6. Music

It is time for music to take its rightful place as a priority in schools – not replacing reading, writing, math, etc., but not eliminated by them, either. Music is a way to access concepts that are hard to access in other ways. And it’s how most of us learn the alphabet. It is fairly conspicuous in most kindergartens and first grades, and in many second grades. Primary teachers usually make sure children use every kind of intelligence they have to learn what they need to learn. But all kinds of things happen after the primary grades to prevent music from being a major part of the curriculum, a major learning tool.
Imagine, for a moment, a school in which reading is treated the way music is treated in most schools, and hence, in society. The reading teacher sees the class for a half hour each week, in a reading room, if one is available. If not, the reading teacher brings a cartload of books into the classroom. Either way, the classroom teacher takes a much-needed break. She/he does not really know specifically what happens during reading time, but no matter. Incidentally, on the way to the teachers’ room, the teacher passes a child who is late coming back from the music disabilities teacher, and tells the child to go to the reading room. The teacher then sits down over a cup of coffee to look over some simple adagio movements the children have written. He/she is not much of a reader anyway (in fact, is word-blind), and there are two assemblies per year when children display their reading skill. Some have taken reading lessons, and gone to reading camps, and are able to read entire books! Most have already learned that such children are gifted, and publicly or privately think reading is mostly a way of showing off.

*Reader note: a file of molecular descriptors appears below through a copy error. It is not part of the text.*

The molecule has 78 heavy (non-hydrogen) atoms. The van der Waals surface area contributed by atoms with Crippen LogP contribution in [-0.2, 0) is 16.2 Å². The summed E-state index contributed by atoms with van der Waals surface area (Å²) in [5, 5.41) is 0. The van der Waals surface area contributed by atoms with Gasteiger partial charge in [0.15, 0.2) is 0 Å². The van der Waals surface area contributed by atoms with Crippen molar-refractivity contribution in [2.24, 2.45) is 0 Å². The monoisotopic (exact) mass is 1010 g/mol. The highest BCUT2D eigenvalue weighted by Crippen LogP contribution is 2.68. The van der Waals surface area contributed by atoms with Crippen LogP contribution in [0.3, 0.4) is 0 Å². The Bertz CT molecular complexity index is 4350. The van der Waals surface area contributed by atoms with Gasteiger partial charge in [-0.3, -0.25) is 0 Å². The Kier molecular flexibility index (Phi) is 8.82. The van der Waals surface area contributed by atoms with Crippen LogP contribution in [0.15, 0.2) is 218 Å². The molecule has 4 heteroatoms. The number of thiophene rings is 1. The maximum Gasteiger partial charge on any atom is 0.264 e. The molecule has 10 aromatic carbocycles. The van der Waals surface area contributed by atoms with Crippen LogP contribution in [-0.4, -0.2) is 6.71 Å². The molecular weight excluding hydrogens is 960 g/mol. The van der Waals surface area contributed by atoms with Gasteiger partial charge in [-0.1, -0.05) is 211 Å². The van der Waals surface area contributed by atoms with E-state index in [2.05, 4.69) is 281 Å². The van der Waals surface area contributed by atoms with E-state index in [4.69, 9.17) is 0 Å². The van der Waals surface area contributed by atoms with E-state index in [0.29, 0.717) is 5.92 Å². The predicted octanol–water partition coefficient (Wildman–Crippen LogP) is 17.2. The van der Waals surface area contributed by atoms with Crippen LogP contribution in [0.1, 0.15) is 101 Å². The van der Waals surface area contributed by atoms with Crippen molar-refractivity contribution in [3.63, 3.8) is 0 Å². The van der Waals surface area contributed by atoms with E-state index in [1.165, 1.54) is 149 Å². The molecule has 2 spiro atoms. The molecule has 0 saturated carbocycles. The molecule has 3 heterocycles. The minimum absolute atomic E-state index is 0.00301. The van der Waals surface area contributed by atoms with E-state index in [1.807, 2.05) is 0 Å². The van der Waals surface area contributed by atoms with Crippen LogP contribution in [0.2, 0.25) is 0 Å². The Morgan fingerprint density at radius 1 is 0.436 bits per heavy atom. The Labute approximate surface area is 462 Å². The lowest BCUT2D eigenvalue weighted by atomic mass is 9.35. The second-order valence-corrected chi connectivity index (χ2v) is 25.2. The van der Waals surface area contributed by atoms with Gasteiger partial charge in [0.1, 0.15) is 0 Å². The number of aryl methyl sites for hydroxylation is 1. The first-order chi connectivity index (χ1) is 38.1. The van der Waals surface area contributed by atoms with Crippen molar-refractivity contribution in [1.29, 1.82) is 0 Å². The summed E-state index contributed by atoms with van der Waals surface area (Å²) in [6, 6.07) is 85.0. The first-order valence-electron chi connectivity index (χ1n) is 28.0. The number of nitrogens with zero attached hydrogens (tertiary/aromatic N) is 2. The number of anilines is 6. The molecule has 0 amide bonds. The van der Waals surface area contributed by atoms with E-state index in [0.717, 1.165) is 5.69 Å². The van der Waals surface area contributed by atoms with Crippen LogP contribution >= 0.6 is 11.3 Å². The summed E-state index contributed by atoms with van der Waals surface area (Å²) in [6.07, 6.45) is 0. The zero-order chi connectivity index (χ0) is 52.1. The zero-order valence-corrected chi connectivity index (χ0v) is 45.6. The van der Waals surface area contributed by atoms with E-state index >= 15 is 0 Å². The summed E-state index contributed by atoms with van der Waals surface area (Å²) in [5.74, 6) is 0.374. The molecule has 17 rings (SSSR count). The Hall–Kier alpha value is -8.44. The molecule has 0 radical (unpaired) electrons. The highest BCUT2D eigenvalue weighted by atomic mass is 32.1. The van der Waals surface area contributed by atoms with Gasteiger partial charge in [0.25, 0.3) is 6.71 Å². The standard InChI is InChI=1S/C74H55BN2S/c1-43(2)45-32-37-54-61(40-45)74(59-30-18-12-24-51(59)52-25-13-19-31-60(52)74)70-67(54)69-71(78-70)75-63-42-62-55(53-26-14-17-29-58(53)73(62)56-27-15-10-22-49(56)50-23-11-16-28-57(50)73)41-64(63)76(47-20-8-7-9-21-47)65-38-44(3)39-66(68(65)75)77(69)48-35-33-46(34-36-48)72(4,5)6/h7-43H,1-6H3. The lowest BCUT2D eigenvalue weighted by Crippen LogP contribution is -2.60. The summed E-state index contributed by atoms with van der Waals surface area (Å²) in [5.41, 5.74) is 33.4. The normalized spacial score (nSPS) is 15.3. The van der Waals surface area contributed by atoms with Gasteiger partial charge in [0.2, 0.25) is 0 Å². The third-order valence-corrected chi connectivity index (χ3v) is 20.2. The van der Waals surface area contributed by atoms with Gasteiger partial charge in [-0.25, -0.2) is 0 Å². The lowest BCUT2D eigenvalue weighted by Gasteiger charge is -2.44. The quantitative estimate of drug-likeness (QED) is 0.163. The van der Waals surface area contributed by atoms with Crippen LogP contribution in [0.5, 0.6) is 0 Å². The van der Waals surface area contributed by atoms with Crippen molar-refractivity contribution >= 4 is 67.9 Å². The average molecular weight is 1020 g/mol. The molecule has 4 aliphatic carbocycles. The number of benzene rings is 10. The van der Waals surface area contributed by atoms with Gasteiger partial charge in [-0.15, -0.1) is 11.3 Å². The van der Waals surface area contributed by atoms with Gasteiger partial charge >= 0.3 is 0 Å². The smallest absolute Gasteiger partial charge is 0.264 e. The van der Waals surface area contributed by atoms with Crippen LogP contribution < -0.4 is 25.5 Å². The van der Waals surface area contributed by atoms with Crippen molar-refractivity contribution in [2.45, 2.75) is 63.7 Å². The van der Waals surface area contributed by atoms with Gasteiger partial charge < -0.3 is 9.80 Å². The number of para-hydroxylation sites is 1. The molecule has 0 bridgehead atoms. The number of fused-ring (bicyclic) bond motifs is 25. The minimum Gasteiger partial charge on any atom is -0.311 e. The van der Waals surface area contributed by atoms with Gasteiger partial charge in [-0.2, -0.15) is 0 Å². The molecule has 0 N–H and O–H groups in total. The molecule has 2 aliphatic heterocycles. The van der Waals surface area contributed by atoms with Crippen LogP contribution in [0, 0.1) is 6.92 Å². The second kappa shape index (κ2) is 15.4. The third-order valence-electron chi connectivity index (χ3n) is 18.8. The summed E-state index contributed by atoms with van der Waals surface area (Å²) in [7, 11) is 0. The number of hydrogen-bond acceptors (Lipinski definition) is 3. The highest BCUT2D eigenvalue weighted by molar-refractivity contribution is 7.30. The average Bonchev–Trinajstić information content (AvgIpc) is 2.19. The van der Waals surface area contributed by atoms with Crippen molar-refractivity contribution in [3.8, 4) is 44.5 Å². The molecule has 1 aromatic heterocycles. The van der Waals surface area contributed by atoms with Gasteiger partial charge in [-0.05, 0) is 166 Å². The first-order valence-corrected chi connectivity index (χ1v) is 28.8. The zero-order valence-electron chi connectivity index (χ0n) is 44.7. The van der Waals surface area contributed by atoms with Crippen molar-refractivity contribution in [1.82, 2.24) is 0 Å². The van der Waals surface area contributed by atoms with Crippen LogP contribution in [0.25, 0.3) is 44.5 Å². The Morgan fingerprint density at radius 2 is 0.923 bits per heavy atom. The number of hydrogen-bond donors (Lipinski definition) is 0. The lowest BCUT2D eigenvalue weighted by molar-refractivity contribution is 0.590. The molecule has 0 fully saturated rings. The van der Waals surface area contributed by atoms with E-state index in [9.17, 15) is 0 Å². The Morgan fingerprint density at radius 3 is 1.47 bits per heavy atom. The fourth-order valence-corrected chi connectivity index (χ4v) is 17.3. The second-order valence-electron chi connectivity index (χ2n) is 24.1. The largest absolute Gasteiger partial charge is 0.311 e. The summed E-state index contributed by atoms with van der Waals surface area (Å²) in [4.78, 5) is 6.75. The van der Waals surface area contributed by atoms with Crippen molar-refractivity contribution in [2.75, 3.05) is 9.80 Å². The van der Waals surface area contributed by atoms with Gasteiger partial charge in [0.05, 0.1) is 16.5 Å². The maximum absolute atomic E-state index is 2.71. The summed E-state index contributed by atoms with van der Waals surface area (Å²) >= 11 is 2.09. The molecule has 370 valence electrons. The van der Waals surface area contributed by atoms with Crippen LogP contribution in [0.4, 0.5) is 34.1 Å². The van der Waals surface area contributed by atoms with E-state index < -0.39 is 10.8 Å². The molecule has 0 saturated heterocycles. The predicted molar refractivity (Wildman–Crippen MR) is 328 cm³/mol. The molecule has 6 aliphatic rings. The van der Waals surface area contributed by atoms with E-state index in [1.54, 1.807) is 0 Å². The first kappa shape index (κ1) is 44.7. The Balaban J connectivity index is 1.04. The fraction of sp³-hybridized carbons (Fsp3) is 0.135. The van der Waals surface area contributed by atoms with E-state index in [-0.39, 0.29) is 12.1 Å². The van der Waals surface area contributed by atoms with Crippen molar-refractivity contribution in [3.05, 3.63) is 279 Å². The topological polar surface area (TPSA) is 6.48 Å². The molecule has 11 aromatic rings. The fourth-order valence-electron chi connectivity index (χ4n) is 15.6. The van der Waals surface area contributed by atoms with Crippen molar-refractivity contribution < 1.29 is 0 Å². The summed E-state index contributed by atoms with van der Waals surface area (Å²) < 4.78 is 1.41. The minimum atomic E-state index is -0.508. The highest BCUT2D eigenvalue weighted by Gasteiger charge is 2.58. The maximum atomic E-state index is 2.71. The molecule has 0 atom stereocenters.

I hope the absurdity makes a point. We have set up a structure that puts music way down on the priority list. During my years as a teacher, occasionally I would hear a complaint about how much time I spent on music. It actually was a very small portion of the day, even in my most musical years. I know teachers who use music very effectively throughout the curriculum. I admire them, but during my years in Wellesley, I only scratched the surface of music’s potential. I used music to build classroom community, but used it only occasionally to teach math, language arts, and science. I enjoy music, and have some musical talent, so I thought it was “my thing,” but not something I should “impose” on uninterested children and parents.
If you are one of the millions of people who grew up thinking you had no musical talent, I urge you to look again. I don’t mean you should take piano lessons. That, done the way it’s often done, can reinforce negative feelings. Just ask yourself what happened to make you think you had no talent, or why you think music is for the talented while reading is for everyone. And please try not to will music avoidance to your children. Music is a mostly unused learning tool which can open doors for children who are too often left outside.

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